And he’s also an utter fool:
Strengthening civility and neighbourhoods is important, but the police have only a minor role to play. Other things – the way places are designed, traffic is managed and the public realm is maintained; the character of shops and local public services (Ed: I note the character of the public themselves isn’t mentioned…), the provision of activities for young people – are just as important as anything the police can do.Really? It’s badly designed town centres that cause chippy, chavvy little morons, and not a breeding pair of adult chippy, chavvy morons then? Fancy…
And there is a role for the rest of us. Policing depends on members of the public willing to obey the law, and to intervene when they see things going wrong.I think anyone who has read the newspapers would be able to see why people don’t, Ben. I guess the news about Gary Newlove never reached the hallowed environs of the DCLG, eh?
There is little doubt that people are increasingly nervous about intervening, and that this is a peculiarly British problem.Well, no doubt.
One 2006 survey found that whereas 60% of Germans say they would intervene to stop a gang of children vandalising a bus shelter, only 30% of British people say they would do so – the lowest response out of the six European countries surveyed.Hardly surprising.
It is surprising what little thought has been given to how to strengthen ordinary people's capacity to tackle incivility. One option – one I developed in a paper for the Royal Society of Arts earlier this year – would be to promote a first aid approach to community safety, training people beyond the police to deal with antisocial behaviour.It’s appropriate that that’s what you call it. Because anyone who tries is likely to need first aid. And that’s if they’re very lucky.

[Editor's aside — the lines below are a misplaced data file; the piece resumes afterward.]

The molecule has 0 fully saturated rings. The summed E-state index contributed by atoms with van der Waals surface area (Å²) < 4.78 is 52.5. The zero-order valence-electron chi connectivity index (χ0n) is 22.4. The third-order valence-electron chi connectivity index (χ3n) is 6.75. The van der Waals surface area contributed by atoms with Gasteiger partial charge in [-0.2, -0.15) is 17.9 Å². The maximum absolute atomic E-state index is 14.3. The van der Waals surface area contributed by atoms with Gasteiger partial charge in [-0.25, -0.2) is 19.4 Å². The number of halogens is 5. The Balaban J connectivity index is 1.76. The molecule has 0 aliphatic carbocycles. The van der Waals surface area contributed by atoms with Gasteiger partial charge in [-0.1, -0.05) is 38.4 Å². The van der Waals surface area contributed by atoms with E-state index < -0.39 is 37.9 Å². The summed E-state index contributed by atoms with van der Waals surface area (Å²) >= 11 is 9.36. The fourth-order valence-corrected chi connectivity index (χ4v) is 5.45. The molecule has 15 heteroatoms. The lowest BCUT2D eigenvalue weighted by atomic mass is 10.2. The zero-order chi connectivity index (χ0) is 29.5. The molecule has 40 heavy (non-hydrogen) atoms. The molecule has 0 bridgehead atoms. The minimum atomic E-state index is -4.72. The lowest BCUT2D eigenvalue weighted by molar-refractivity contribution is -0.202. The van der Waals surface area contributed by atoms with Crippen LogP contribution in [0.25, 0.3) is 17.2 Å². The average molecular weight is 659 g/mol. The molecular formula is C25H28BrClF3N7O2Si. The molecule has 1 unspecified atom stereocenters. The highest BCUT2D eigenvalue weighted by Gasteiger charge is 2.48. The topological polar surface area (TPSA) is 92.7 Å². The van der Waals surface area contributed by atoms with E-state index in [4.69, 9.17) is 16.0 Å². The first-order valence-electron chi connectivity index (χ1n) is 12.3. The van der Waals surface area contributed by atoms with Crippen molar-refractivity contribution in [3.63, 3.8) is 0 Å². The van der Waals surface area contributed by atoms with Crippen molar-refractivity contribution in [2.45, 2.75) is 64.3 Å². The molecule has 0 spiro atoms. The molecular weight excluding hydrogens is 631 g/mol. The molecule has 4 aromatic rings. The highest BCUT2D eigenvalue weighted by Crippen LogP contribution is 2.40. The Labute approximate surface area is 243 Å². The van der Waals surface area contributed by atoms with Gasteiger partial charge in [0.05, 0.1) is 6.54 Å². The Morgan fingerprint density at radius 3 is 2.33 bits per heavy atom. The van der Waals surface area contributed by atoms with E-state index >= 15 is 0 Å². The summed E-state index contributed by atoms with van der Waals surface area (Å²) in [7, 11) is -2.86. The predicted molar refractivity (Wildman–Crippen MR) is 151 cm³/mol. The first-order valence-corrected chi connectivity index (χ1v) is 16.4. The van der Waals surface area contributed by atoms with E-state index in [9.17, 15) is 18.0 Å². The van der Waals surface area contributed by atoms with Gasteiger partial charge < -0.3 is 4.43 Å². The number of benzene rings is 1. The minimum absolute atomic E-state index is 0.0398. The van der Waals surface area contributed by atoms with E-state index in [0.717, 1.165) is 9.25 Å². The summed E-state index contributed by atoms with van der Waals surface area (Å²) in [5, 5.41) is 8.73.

For some, first aid wouldn’t have helped much…
I called this the Woolwich model, because Woolwich was the place where the first course in first aid was taught in 1878.Are you serious? Mediate and negotiate with scum like this?
People can be taught how to read a situation so they know when it is appropriate and safe to intervene, and when to call the police. They can be shown how to protect themselves and others from attack. And they can be given mediation and conflict resolution skills.
The pensioner had boarded the number eight bus at Stacey’s Corner in Pitsea.Lovely…
As he got on board, the man asked his attacker to move a pushchair, which was blocking an empty seat in front, so he could sit down.
Instead the man refused and began verbally abusing the 92-year-old.
As the victim made his way to another seat, the thug continued to hurl abuse.
But, in a shocking twist only just revealed by police, he got up from his seat, and headbutted the victim.
As with first aid, this training should be available to anyone who wants it.And who’s going to provide it, and quality assure it, Ben?
Are you planning on setting up yet another quango, even as the Coalition try to stamp out the ones we’ve suffered for the last 13 years?
The police will always have a role in dealing with more serious instances of antisocial behaviour.We aren’t going to see ‘fewer alarmist headlines’ until the sort of people who do this for a laugh are given sentences that put the fear of god into them and all the other feral creatures on the streets.
But if the rest of us had a better sense of how to defuse conflict, then we might see fewer alarmist headlines.
And if ABH on an innocent civilian gets you merely a suspended sentence, then why the hell should anyone risk challenging it, and ending up on the front pages themselves? Or in the morgue?